I. Key Messages
The conflict in Yemen is taking a dreadful toll on civilians. It is nearly two months since the conflict escalated, and more than 1,500 people have been killed and over 6,200 injured by airstrikes and fighting on the ground. Thousands have been forced to flee their homes and civilians have been targeted trying to reach safer areas: men, women and children from all of Yemen’s communities are at risk. Many already vulnerable Yemenis are now deprived of access to basic services, including medical treatment, food, water and other necessities.
Despite extremely challenging circumstances, humanitarian partners in Yemen are doing their utmost to deliver essential supplies and services. Since the conflict escalated, humanitarian agencies and our partners have fed over a million people, donated drugs, medical supplies and emergency kits to at least 18 hospitals, provided close to a million people with emergency water and sanitation, and provided thousands of newly-displaced families with emergency shelter and basic household supplies. WFP and UNICEF have been able to bring some fuel, food, water, medical and nutritional supplies into Yemen.
Humanitarian agencies and our partners welcome the beginning of the humanitarian pause in Yemen. The pause will allow civilians to escape conflict areas and enable the United Nations and partners to deliver more emergency food rations, provide medical care for the sick and injured and ensure clean water supplies to homes and hospitals. However, it is vital that the pause is implemented by all parties to the conflict and that aid workers receive the necessary security guarantees and logistical support.
We call on all parties to the conflict to respect this pause in hostilities. Many thanks to the UN Member States which are supporting our efforts and enabling humanitarian agencies and partners on the ground to provide life-saving assistance. Given the role of the United Nations in coordinating emergency relief activities in an impartial and neutral way, we ask that humanitarian assistance to Yemen be routed through existing UN and international humanitarian organization channels. It is essential that humanitarian assistance is not politicized.
The aid operation in Yemen is dependent on safe access by road, air and sea. It is critical that humanitarian organizations are assured safe and reliable access to Sana’a international airport, so that we can bring in staff and vital supplies, and undertake medical evacuations. UN agencies and humanitarian partners are working in Yemen for the sole purpose of protecting civilians and delivering aid. As neutral and impartial organizations, it is vital that we are able to work directly with all parties to the conflict, wherever required, to have access to people in desperate need. While we welcome a humanitarian pause, it is not a substitute for sustained, safe and rapid humanitarian access.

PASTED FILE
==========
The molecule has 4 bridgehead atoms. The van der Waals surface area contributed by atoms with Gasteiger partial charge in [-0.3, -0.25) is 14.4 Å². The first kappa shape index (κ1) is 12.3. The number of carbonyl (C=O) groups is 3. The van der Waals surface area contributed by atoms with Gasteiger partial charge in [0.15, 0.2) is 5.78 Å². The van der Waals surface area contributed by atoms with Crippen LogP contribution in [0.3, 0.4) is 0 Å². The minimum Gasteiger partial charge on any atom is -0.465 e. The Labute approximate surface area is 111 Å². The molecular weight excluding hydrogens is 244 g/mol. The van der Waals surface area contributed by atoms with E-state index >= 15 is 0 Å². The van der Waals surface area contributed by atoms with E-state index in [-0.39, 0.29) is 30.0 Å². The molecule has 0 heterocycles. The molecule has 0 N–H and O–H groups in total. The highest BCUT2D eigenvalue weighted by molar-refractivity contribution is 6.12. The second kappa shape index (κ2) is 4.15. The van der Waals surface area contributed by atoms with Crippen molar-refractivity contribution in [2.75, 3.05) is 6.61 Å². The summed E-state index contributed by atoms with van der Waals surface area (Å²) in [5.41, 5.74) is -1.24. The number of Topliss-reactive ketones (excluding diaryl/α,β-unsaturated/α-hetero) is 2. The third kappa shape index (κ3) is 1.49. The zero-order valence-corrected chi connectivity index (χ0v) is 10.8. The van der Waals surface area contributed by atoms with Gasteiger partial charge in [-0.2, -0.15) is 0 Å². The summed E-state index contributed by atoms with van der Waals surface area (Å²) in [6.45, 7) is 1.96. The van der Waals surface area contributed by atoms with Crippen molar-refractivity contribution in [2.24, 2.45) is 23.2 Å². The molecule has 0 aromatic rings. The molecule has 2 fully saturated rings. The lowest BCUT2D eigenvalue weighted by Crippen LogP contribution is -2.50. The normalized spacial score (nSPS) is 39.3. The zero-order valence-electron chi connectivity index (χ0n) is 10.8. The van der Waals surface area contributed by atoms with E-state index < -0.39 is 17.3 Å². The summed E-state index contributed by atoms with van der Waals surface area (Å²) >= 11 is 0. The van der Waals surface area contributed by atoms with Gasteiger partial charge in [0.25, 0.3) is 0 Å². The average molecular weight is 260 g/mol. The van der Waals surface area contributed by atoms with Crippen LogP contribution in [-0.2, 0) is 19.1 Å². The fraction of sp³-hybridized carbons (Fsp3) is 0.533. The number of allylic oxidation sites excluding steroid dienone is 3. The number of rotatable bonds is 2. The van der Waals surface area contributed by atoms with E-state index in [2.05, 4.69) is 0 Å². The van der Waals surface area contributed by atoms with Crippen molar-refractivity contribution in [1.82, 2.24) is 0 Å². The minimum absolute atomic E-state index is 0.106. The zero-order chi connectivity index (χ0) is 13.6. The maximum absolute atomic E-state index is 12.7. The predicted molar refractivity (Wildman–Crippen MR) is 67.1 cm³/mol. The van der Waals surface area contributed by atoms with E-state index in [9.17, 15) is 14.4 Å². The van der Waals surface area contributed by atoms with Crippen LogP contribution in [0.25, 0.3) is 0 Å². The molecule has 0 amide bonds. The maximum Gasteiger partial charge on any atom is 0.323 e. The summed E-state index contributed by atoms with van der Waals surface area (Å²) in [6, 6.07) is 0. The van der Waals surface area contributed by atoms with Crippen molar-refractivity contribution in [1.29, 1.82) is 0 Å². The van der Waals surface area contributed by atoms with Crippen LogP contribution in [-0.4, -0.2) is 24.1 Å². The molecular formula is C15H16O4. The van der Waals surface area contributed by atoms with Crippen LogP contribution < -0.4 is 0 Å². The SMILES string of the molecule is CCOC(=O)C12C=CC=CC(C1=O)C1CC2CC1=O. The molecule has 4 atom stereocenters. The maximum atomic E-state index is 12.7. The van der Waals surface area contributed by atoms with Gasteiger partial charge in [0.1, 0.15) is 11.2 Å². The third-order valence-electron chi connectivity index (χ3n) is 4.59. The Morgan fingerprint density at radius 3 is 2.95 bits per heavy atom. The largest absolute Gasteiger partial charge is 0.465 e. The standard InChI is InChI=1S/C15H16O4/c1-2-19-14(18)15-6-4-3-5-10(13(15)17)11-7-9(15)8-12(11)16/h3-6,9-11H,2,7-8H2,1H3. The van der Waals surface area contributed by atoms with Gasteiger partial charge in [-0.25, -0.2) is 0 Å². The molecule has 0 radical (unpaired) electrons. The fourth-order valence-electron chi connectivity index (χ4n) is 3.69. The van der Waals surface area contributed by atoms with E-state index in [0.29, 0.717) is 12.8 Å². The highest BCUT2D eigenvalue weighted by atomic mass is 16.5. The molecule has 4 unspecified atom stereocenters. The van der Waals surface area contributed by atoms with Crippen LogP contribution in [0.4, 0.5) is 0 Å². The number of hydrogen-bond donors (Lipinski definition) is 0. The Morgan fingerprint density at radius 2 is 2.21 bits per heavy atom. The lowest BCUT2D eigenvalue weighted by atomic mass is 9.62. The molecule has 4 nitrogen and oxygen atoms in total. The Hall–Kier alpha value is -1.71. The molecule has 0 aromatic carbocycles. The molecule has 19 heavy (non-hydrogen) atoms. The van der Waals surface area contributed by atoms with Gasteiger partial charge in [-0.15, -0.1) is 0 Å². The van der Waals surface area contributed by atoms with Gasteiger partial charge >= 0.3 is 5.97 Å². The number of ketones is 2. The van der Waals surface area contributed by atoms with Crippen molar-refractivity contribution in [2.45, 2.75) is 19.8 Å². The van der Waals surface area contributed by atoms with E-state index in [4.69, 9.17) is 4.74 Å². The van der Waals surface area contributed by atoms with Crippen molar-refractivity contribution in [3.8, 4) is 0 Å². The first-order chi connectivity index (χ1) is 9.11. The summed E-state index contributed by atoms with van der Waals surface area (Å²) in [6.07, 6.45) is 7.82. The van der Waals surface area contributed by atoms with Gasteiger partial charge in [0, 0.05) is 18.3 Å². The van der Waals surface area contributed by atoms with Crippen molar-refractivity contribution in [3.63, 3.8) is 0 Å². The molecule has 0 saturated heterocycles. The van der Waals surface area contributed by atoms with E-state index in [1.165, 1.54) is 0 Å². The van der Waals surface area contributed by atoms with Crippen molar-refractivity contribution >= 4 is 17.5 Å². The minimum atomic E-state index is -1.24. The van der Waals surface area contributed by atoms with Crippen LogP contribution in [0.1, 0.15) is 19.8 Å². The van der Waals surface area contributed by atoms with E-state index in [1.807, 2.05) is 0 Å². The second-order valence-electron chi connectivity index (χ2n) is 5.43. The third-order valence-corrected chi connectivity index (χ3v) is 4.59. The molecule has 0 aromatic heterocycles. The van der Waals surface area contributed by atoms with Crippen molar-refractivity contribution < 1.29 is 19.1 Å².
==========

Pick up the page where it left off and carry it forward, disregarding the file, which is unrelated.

The resumption of commercial imports of critical goods, such as fuel, medical supplies and food is urgently needed. Supplies brought in through humanitarian flights and shipments, even if approved in a timely manner, cannot cover the gap, and basic services and markets will close down shortly without the resumption of commercial imports. Unless additional fuel is made available within the next week, hospitals will shut down, water and sanitation systems will come to a halt, telecommunications services will end and power supplies will be cut across the country. The current inspection regime needs to be simplified and made faster so that commercial and humanitarian imports of fuel, food and other life-sustaining necessities can resume.
Violence towards civilians and aid workers, and attacks on hospitals and other civilian infrastructure, must stop immediately. All parties to the conflict must observe their duty to protect civilians in accordance with international humanitarian law. They are obliged to provide safe passage for civilians from areas of conflict, to strive to avoid inflicting harm upon civilians, and to comply with the fundamental principles of distinction, proportionality and precaution.
Many thanks to the Kingdom of Saudi Arabia for its $274 million pledge towards the recently issued Flash Appeal. This will enable the UN and partners to scale up life-saving assistance and protection to 7.5 million people for the next three months. But the overall humanitarian response goes far beyond the bare minimum requirements of the Flash Appeal. The Yemen Humanitarian Response Plan, which will be revised in the coming weeks, will require additional resourcing for the remainder of 2015 to ensure that all needs are met and that aid organizations can directly assist everyone affected. The current appeal of $748 million is 20 per cent funded.
- UN Office for the Coordination of Humanitarian Affairs
- To learn more about OCHA's activities, please visit https://www.unocha.org/.